Many years ago, long before we ever came to live in North America, my wife Jean and I were sitting in a restaurant in Houston Texas having a meal while en-route to cover another major sports event. A nearby TV was showing the baseball play-offs games and it was evident that tour waiter was more intent on the game than on serving us. To get his attention we decided that the best course of action was to engage him in a conversation about the game as frankly, we had no idea what was going on. There followed a series of questions around the rules of the game, distance from pitcher to batter, how far it was around the bases, how many players in a team which, if achieving little else, did get us our meal served.
Fast forward to 2014 and I found myself in Toronto working as the Photo Chief for the 2015 PanAm Games. So, I started to pick up some photo assignments, mostly for USA Today, covering major pro-sports event in and around the city. Inevitably, I therefore picked up my first assignment to shoot baseball, and quickly realized that little I had learned all those years ago had stayed with me.
My first ever game was Canada Day, July 1st 2014, a national holiday here in Canada.
I had tried to study other photographers photos, including the work f some famous baseball photographers including Brad Mangin and Robert Beck to try and figure out the shooting angles and chatted to friends here in Toronto to get the names of the teams leading photographers. So far all well and good!
I have always believed that a good sports photographer can go to any new sport and quickly figure out the best ways to shoot it, and found that baseball is easily learned – up to a point. Sure there are the photos of the pitcher throwing the ball, and the batter hitting the ball but much of the best action photos come from other plays, sliding to a base, fielders catching and I soon found that my lens was pointing one way while all the others were in an entirely different direction as they were anticipating plays – still a lot to learn. And one other thing, I realized that, although I thought my reflexes were pretty good, not one of my batting pictures had the ball in.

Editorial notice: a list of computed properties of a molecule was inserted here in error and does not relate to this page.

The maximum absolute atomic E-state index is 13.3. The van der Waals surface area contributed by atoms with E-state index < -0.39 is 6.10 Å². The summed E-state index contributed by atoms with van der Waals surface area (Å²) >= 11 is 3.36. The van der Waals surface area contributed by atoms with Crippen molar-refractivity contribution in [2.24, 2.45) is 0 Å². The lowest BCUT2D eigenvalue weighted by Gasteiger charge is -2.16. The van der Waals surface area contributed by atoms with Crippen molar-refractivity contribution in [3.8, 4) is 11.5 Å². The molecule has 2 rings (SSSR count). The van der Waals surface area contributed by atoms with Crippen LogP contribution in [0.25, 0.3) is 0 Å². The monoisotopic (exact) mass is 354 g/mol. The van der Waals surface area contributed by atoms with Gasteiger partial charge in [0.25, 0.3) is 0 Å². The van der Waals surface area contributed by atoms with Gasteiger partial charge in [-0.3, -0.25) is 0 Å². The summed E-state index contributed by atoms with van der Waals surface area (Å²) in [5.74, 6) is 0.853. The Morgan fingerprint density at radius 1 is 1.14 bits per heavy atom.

Nikon D3s, Nikon 200-400mm f4 lens at 250mm 1250th @f4, ISO 800, set manually, Gitzo carbon fibre monopod
Now, shooting for a major wire service like USA Today Sports Images means that you are constantly having to decide when it is a suitable break in play to race in to the photo area, select some images, caption them, transmit them and get back out again hoping you didn’t miss any major play. And thereby came the next problem. In most sports I was used to very simple captioning – i.e. Seve Ballesteros (ESP) putts on the 18th green to win the British open golf, or Rafael Nadal plays a forehand in round two at Wimbledon, and so, adopted the same principal for captioning my baseball photos. Big mistake!
Nikon D3, Nikon 200-400mm f4 lens at 360mm 1000th @f4, ISO 3200, set manually, Gitzo carbon fibre monopod
Phone starts ringing from the editors desk asking me what the play was – i.e. was that the RBI single from the pinch hitter in the 7th inning? Of course I had no idea what he was talking about, and what’s a pinch hitter anyway? Fortunately I had colleagues in the TO2015 office who were baseball fans, and the other photographers at the game soon started to educate me in the finer points of the game and before long my images started to improve, and the caption errors got less.
So, fast forward again to October 2015, and now having covered around 50 games I find that this is a game that has really grown on me and I look forward to covering each one. And what a season it has been for the Toronto Blue Jays, they are in the post-season play-offs for the first time since 1993, when they were World Series Champions. Unfortunately things are not looking so good, having just lost the first two games of the play-off series to the Texas Rangers, hopefully they will pull it back with two way wins so I can continue my new fond love affair with the game.